There is little common sense to be had with the Computer Fraud and Abuse Act (CFAA) to begin with. To add to the confusion, the Ninth Circuit Court of Appeals last week held 2-1 in United States v. Nosal that accessing a service using someone else’s password—even if that person gave you permission to do so—violates the CFAA, stating that only the owner of a computer can give such authorization. This is absurd even with complete lack of understanding of what the law is: should your spouse be held criminally liable for paying your bills online using your account?
Common sense says no. In another case this week—Facebook v. Power Ventures—the same court (though a different panel of judges) stepped back from the original decision and stated that computer users can indeed provide authorization. This authorization holds even if the service’s Terms of Service say otherwise. Yet: the computer owner (in this case, Facebook) can revoke authorization, which takes precedence over any authorization provided by a user of that system. So with a seemingly magical incantation, a benign situation can be made into a federal crime, just like that.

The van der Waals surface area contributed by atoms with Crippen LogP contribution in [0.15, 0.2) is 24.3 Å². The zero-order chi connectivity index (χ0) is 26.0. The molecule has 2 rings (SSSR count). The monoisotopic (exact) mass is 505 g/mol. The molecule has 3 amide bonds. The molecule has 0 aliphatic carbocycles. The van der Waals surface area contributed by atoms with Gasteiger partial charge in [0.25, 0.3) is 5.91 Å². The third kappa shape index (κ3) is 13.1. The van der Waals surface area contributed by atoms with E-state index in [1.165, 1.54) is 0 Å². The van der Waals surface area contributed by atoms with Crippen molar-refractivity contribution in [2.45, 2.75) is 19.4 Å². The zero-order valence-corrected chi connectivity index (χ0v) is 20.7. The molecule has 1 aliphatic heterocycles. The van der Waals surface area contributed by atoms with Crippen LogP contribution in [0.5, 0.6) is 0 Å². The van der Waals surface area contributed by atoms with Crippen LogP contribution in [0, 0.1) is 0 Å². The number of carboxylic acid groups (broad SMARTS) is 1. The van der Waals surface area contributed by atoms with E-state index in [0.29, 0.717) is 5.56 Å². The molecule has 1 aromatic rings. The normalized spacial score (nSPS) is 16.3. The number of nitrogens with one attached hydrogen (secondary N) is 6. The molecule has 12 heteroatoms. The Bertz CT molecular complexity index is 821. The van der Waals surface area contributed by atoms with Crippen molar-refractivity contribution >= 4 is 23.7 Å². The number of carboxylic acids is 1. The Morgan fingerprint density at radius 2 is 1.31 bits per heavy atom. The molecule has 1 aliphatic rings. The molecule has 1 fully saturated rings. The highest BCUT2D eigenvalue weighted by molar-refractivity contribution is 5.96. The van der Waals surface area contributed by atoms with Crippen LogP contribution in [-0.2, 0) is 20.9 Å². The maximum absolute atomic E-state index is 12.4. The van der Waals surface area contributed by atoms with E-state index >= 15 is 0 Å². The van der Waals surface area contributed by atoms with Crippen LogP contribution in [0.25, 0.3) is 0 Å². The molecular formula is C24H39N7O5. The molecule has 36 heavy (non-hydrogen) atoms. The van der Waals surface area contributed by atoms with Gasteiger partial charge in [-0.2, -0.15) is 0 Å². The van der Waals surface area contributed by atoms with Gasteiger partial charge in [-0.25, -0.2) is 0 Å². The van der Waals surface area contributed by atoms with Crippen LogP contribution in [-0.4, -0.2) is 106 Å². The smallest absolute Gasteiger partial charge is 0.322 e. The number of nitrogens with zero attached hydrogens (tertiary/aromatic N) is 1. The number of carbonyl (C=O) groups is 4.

These situations highlight dangerous confusion over the interpretation of an already dangerously vague law. The CFAA is the law that was used to prosecute Aaron Swartz for federal “crimes”—with a punishment of up to thirty-five years in prison—for liberating documents hosted on JSTOR. Because of this draconian threat, Aaron committed suicide on January 11th, 2013.
The CFAA already has blood on its hands; it needs to be reined in, not be given further broad powers. So don’t take news of the decisions in US v. Nosal and Facebook v. Power Ventures as canceling one-another out; things may appear the same for now, but serious problems still need to be resolved.